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This morning, Matt and I headed downtown to check out the Tea Party rally in Acacia Park. Though we’ve never been shy about discussing politics, up to this point, the extent of our public political involvement has been at polling venues casting our votes, and in recent years even avoided that in lieu of mail-in ballots. So for us, we wanted to see first-hand what this rally was all about rather than try to gain understanding through the prism of radio, print, and TV media.
The first thing we noticed was the signs, lots of signs. Most of them pithy, some poignant, all trying to convey the concern, anger, or hope of those holding them. My personal favorite was “Silence is Consent,” as it spoke to my own resolve to get involved in the political process. Some made me chuckle, like “Grandpa’s Against Taxing Grandkids” (the acronym doesn’t really work for organizational purposes). The most prominent motto was “Don’t Tread on Me,” which seemed to most accurately represent the overall angst.
Overall there were folks from all walks of life—a mix of ages, ethnicities, unemployed, retirees, business men and women, folks with their name on their shirt stopping by on their lunch hour, business owners, students, and families—each one representing a slice of the American pie in one way or another. I appreciated the civility in general, but especially so when a group of teenagers, led by an older adult, marched through the park chanting, “We love Obama.” The crowd just chanted back, “U-S-A.” It was the only real scuttlebutt of the event that we witnessed, thankfully.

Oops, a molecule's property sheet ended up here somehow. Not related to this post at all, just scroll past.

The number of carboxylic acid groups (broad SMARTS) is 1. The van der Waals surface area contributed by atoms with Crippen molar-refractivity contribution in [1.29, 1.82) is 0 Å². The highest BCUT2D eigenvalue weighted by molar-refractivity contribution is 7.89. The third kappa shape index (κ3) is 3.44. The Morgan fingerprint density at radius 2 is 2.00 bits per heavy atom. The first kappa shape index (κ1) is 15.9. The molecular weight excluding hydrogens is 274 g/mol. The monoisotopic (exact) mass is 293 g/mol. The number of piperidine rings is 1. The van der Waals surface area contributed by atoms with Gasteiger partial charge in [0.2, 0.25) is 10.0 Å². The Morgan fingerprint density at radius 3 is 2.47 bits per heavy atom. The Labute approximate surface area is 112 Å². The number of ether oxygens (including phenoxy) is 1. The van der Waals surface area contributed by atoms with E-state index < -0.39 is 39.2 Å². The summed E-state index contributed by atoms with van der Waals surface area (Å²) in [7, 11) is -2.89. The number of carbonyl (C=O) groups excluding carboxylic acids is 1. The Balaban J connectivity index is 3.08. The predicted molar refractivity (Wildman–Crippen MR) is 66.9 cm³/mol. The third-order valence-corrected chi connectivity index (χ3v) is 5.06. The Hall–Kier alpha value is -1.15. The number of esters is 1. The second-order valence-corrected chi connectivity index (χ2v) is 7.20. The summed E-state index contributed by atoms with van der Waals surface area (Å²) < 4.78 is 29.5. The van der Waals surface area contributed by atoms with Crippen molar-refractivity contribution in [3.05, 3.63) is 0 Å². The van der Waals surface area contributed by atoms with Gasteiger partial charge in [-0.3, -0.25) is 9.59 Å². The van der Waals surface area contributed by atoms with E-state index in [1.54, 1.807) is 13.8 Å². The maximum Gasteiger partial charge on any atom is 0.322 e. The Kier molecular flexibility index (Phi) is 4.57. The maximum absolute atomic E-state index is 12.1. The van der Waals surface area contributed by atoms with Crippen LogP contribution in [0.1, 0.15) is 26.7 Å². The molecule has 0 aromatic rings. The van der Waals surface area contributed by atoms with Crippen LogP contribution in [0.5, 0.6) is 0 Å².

The speeches were well scripted for the crowd, focusing on liberty, the Constitution, lower taxes, less government, reduced spending, honoring Veterans, and the like. And for the most part I can align with these ideals, though my least favorite part was when someone called-out “true” Americas, that’s when I start to tune out. Anytime labels or names are tossed about, the debate or conversation is lessened. We are all better for exchanging ideas and engaging in conversation that challenges each of us. It is for this reason, I was pleased by the way attendees were encouraged to engage with one another, to talk to their neighbors, and not just listen to people on the podium—how fitting to value the voices of those coming together to be heard.
Admittedly, turning-up at a political rally was not on our bucket list, but as I mentioned in my earlier post, there is a refreshing and inspiring civic interest being rekindled in our country right now. Agree with its premise or not, it is good for any country, state, city, or neighborhood when its citizenry participate in that which governs them.